At the time it happened, I tweeted right away that I got the joke and I continued on with my life. And I think that, frankly, that's what I would encourage everyone to do. I don't believe that this is a big federal issue, but people are free to pursue it if they like.

BLITZER: But you would like to get to the bottom of it. So the questions is, have you asked Capitol Hill Police or New York Police or FBI or law enforcement authority to investigate?

WEINER: Have I called -- have I called the cops or the FBI because someone sent spam? No. However, I did get a firm, a law firm who specializes in these things, who specializes in white-collar crime. I've got someone who is -- and they're going to get someone who is an Internet security expert to get to the bottom of how we secure my accounts.

Every day, Wolf, people have stuff like this happen. It's regrettable, but it's true, every day. Every day it doesn't become a federal case. Just because it happened to Congressman Weiner on his personal account doesn't mean the taxpayers should pay for some investigation of this that winds up going on and on for years and years to find out who -- wait for it -- who sent a picture of someone in shorts on the Internet on the account of a guy named Weiner. I just don't think it rises to that level. I don't think it's a federal case, but I'm going to turn it over to some people who are going to give me advice on what to do next.

BLITZER: Have -- but have your lawyers suggested to you that a crime may have been committed if somebody broke into your Twitter account --

WEINER: Perhaps.

BLITZER: -- and sent this out?

WEINER: That's one of the things -- it's a fair question.

BLITZER: Cause you're a United States congressman.

WEINER: I know, but I'm a citizen, too. And I'm a guy who is on Twitter jousting with people all the time. I follow you, by the way. Excellent Twitter feed.

I have to say that it doesn't necessarily mean that because it happened to Anthony Weiner means it should become a big federal investigation. I've watched federal investigations going on for years and chew up millions and millions of dollars. For what? Because someone sent a picture to someone who never got even it who says they don't even know me?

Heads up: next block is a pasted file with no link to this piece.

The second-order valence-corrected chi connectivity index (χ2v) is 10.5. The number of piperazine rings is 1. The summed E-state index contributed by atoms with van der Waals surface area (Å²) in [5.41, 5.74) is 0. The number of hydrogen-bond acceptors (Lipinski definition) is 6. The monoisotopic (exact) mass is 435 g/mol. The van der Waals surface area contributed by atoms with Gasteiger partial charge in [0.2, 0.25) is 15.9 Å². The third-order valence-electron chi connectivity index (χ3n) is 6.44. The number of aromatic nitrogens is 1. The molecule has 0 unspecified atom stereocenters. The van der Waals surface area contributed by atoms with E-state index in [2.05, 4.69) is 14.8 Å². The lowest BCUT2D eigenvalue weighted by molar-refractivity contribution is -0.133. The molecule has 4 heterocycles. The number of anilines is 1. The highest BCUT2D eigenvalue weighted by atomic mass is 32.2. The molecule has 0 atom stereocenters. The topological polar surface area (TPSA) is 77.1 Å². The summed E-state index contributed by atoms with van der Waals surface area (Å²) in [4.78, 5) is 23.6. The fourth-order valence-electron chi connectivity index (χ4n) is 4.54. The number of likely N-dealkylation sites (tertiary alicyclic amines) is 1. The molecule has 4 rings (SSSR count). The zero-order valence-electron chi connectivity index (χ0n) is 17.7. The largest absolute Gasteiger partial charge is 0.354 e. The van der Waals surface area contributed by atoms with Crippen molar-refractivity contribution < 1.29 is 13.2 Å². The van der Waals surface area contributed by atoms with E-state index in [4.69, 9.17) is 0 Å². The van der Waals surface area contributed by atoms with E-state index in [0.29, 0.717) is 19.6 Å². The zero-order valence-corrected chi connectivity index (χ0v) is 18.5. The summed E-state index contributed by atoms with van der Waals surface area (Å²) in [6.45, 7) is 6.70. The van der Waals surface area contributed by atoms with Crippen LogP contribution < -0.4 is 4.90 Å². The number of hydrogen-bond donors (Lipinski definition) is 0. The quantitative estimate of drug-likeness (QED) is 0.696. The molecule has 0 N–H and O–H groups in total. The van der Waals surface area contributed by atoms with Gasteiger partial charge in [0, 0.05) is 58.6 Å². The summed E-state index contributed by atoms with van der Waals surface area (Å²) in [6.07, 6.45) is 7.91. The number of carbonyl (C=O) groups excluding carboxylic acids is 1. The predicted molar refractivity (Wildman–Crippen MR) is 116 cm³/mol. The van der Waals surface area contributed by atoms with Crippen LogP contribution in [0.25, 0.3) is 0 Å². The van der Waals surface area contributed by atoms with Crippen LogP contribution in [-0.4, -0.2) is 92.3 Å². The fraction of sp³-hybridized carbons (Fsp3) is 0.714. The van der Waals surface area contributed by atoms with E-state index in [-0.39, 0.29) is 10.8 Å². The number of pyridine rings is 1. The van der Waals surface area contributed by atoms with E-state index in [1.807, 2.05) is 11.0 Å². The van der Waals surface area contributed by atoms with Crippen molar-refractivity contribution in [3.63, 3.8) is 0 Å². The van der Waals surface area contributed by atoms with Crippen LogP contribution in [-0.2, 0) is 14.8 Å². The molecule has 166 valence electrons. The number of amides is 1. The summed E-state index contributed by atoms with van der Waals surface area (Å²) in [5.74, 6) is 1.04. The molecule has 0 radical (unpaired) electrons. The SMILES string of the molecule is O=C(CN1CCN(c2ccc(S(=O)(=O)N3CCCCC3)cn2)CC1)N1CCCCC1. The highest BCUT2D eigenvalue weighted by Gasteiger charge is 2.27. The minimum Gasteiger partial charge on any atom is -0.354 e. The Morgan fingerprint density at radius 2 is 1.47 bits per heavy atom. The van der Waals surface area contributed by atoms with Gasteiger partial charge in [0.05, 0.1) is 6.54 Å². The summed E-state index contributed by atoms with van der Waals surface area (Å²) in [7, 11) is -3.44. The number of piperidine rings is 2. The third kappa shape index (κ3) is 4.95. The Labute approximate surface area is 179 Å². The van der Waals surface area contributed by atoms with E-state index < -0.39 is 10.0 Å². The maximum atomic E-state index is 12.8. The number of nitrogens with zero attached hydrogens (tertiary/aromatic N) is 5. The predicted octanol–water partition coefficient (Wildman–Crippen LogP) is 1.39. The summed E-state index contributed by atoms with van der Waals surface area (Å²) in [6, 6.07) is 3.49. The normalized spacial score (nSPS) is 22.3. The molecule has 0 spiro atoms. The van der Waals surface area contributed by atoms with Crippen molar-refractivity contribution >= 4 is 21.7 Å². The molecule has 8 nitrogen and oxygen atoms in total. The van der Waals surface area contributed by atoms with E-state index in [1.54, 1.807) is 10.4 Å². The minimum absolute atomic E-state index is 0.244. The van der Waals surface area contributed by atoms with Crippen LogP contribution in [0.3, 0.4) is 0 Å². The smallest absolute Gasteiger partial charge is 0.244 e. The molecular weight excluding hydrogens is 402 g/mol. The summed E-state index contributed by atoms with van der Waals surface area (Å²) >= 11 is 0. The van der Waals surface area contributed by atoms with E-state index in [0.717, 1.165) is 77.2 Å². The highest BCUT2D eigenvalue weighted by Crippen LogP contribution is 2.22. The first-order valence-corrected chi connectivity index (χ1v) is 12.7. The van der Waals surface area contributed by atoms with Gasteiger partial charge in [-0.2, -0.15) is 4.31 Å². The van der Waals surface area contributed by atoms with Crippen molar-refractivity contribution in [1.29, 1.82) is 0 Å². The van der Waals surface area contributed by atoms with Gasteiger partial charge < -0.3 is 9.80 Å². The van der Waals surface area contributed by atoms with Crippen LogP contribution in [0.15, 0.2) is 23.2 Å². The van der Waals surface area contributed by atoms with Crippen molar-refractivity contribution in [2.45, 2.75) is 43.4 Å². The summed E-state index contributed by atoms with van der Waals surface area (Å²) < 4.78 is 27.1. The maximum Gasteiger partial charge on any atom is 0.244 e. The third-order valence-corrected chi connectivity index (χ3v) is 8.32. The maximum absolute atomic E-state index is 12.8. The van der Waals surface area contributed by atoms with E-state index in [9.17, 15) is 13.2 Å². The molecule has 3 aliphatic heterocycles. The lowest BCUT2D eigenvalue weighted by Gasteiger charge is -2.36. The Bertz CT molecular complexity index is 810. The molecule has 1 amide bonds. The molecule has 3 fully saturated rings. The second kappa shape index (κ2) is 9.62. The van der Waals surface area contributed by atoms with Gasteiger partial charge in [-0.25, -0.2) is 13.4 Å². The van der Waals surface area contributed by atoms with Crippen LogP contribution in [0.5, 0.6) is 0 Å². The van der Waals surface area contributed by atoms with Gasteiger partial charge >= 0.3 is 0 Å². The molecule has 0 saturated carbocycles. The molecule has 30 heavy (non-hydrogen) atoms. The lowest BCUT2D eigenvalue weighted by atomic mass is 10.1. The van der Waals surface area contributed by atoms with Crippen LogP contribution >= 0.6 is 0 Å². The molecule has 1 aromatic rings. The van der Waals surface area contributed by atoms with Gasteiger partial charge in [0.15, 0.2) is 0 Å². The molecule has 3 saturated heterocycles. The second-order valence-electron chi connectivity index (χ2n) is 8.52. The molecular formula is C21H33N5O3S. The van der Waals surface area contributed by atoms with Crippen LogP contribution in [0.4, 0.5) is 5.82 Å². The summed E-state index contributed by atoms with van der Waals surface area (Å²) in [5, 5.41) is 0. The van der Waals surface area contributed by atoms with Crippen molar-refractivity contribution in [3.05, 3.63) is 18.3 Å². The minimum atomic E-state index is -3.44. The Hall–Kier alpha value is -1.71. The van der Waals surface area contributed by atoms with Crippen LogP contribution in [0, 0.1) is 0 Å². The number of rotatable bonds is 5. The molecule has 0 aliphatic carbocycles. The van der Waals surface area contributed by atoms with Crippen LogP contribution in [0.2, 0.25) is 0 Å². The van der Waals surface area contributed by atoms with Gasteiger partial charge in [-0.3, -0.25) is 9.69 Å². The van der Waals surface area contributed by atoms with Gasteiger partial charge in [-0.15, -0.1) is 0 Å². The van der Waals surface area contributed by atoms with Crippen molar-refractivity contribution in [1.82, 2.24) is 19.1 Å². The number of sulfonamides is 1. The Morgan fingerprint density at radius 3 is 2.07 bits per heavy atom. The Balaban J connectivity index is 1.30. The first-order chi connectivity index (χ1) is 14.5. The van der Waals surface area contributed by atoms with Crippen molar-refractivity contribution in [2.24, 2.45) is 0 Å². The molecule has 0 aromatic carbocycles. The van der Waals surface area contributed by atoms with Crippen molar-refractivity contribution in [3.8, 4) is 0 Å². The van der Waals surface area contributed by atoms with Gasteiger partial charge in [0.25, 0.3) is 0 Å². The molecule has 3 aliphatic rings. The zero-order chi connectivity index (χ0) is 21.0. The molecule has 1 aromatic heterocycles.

I mean, I understand people may be curious about this particular case, but at home people there are people who are watching this saying, you know what, I get spam all the time and I don't call the cops. Or, you know what, I mean, it's a terrible thing that happened, but I lost thousands of dollars in a hacking and I couldn't get a federal investigation. Why should Congressman Weiner get one just to find out who sent a randy picture from his -- from his Twitter feed?

BLITZER: Did you send direct messages or private messages to this woman in Washington state, Gennette Cardova?

WEINER: I'm going to -- I'm going to -- look, I'm not going to get into how I communicate with people on social media. I'm not going to open the door to like, did I send someone a note that said, thank you for following me, please tune in for the www.anthonyweiner.com in the future. I don't want to open the door to you saying, well, what about this person, what did she say back, what did this person say.

All I can say this. There was nothing, as she said, inappropriate. There is standard communication that people have on social media. I tweet all the time. I've got thousand -- 45,000 followers, more than just about any member of Congress. It's a playful combative feed. I encourage people to sign up @RepWeiner, and this is what happens, sometimes people zing you back and that's what happened in this case.

BLITZER: Do you do all of your own personal tweeting or do your staff members do it for you?